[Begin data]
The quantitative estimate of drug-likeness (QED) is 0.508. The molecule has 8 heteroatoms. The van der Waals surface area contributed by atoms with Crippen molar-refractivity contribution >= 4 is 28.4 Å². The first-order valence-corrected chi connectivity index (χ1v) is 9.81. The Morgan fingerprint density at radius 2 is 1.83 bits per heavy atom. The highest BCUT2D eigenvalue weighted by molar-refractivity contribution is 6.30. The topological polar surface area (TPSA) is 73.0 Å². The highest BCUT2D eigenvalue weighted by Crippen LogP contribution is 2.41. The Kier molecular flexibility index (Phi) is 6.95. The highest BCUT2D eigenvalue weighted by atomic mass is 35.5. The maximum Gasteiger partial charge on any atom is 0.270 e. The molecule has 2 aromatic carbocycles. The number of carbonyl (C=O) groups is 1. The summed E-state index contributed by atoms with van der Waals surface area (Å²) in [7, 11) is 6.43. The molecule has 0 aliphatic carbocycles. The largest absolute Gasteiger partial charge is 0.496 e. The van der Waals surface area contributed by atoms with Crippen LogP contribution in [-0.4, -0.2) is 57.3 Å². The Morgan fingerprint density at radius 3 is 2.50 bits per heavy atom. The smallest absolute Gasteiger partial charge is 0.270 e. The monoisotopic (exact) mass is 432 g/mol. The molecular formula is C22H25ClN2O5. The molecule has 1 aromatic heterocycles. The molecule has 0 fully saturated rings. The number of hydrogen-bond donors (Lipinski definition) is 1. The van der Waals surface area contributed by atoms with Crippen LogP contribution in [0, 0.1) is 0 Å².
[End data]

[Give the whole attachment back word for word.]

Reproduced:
The quantitative estimate of drug-likeness (QED) is 0.508. The molecule has 8 heteroatoms. The van der Waals surface area contributed by atoms with Crippen molar-refractivity contribution >= 4 is 28.4 Å². The first-order valence-corrected chi connectivity index (χ1v) is 9.81. The Morgan fingerprint density at radius 2 is 1.83 bits per heavy atom. The highest BCUT2D eigenvalue weighted by molar-refractivity contribution is 6.30. The topological polar surface area (TPSA) is 73.0 Å². The highest BCUT2D eigenvalue weighted by Crippen LogP contribution is 2.41. The Kier molecular flexibility index (Phi) is 6.95. The highest BCUT2D eigenvalue weighted by atomic mass is 35.5. The maximum Gasteiger partial charge on any atom is 0.270 e. The molecule has 2 aromatic carbocycles. The number of carbonyl (C=O) groups is 1. The summed E-state index contributed by atoms with van der Waals surface area (Å²) in [7, 11) is 6.43. The molecule has 0 aliphatic carbocycles. The largest absolute Gasteiger partial charge is 0.496 e. The van der Waals surface area contributed by atoms with Crippen LogP contribution in [-0.4, -0.2) is 57.3 Å². The Morgan fingerprint density at radius 3 is 2.50 bits per heavy atom. The smallest absolute Gasteiger partial charge is 0.270 e. The monoisotopic (exact) mass is 432 g/mol. The molecular formula is C22H25ClN2O5. The molecule has 1 aromatic heterocycles. The molecule has 0 fully saturated rings. The number of hydrogen-bond donors (Lipinski definition) is 1. The van der Waals surface area contributed by atoms with Crippen LogP contribution in [0, 0.1) is 0 Å².